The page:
Thursday, 05 August 2010 00:01

Poor backup and archiving practices cost larger organisations dearly

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An international survey has revealed a big gap between larger organisations' information management goals and their current practices.


A survey of more than 1600 senior IT and legal executives in 26 countries (including 150 in Australia and New Zealand) has found that while a large majority respondents realise that an appropriate information retention strategy will make it easier to delete unnecessary information, only about half have such a plan.

The survey was carried out by Applied Research for Symantec, and targeted organisations with at least 500 employees.

Among Australian and New Zealand respondents, 96% said they believe in the value of a formal retention policy (vs 87% worldwide), but only 50% (46%) actually have such a policy.

When iTWire asked Craig Scroggie, Symantec's vice president and managing director for Australia and New Zealand, whether he was surprised by these findings, he replied "in one word: no."

Scroggie went on to say that the best and worst practices in information management can be seen in the region, and that Applied Research's findings matched Symantec's experience in talking to customers.

What does he recommend organisations should do? Please read on.




Part of the problem is a failure to distinguish backup and archiving, with 68% of backups in the local region (vs 75% worldwide) being on indefinite retention or legal hold. "In many cases, backups aren't required for more that 60 to 90 days," Scroggie told iTWire, and after that a single copy should be retained for archival purposes.

Such repeated backup is expensive, and "just because [the data] is stored doesn't mean it is well managed," he said. Since more data is being backed up than is really necessary, organisations often cannot test their recovery plan because it would take too long to execute.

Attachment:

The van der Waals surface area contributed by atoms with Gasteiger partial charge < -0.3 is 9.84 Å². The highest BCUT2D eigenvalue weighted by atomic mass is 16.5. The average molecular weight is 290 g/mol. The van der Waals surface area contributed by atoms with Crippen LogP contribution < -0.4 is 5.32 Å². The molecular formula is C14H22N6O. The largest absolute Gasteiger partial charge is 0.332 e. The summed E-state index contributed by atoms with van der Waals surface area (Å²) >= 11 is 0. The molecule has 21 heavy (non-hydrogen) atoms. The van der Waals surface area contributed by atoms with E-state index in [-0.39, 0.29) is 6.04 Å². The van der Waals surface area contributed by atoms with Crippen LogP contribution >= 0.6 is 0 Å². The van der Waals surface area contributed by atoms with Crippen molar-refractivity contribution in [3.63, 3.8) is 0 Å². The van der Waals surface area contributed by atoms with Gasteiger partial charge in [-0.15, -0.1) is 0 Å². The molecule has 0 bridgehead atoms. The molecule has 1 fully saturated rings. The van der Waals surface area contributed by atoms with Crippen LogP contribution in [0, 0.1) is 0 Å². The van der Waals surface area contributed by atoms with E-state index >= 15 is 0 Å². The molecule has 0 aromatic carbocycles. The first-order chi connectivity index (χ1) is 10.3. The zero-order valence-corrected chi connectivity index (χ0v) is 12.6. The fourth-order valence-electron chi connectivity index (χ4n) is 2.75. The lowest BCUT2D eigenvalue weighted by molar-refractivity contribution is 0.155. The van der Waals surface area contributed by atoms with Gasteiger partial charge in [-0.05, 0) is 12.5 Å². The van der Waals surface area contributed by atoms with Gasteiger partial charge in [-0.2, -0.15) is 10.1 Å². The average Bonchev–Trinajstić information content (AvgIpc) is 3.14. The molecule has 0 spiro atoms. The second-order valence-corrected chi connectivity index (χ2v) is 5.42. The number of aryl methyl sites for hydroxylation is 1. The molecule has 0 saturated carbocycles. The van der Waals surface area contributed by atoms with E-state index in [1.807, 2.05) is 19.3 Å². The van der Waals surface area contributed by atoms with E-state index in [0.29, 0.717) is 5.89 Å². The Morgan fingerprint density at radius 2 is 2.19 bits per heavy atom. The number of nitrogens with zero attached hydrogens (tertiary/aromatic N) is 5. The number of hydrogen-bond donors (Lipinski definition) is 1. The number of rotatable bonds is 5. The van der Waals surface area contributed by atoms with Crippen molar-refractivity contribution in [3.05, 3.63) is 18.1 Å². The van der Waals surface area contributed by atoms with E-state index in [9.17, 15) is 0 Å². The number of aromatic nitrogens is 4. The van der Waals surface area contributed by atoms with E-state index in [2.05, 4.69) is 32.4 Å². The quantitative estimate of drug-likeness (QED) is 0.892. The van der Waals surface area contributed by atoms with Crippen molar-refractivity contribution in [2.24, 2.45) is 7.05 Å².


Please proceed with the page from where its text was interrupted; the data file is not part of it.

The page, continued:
"A backup is pointless if you can't restore," said Scroggie.

Furthermore, 17% of respondents preserve the entire backup set for legal holds, and overall some 40% of data placed on legal hold is not relevant to the litigation. Consequently, 38% of backup storage is used for legal holds.

"Organisations need a clear plan" that meets their legal and operational needs, said Scroggie, suggesting that should include backing up only the data that needs to be backed up, email and file archiving, deduplication, and automated, policy-driven deletion of items that have reached the end of their retention period.

The courts look more favourably on the automated deletion of old data based on specific policies than they do on situations where deletion is left to individual discretion about what should or should not be retained.

Cost is an issue too - see page 3.




And there are also cost considerations. Not only do you need to pay for the storage consumed by excessive backup sets and unnecessary duplication of data, but when litigation does occur, discovery takes longer and is therefore more expensive.

The gap between current practice and organisations' goals is "substantial," said Scroggie. "Most organisations know they need a formal plan."


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Stephen Withers

Stephen Withers is one of Australia¹s most experienced IT journalists, having begun his career in the days of 8-bit 'microcomputers'. He covers the gamut from gadgets to enterprise systems. In previous lives he has been an academic, a systems programmer, an IT support manager, and an online services manager. Stephen holds an honours degree in Management Sciences and a PhD in Industrial and Business Studies.

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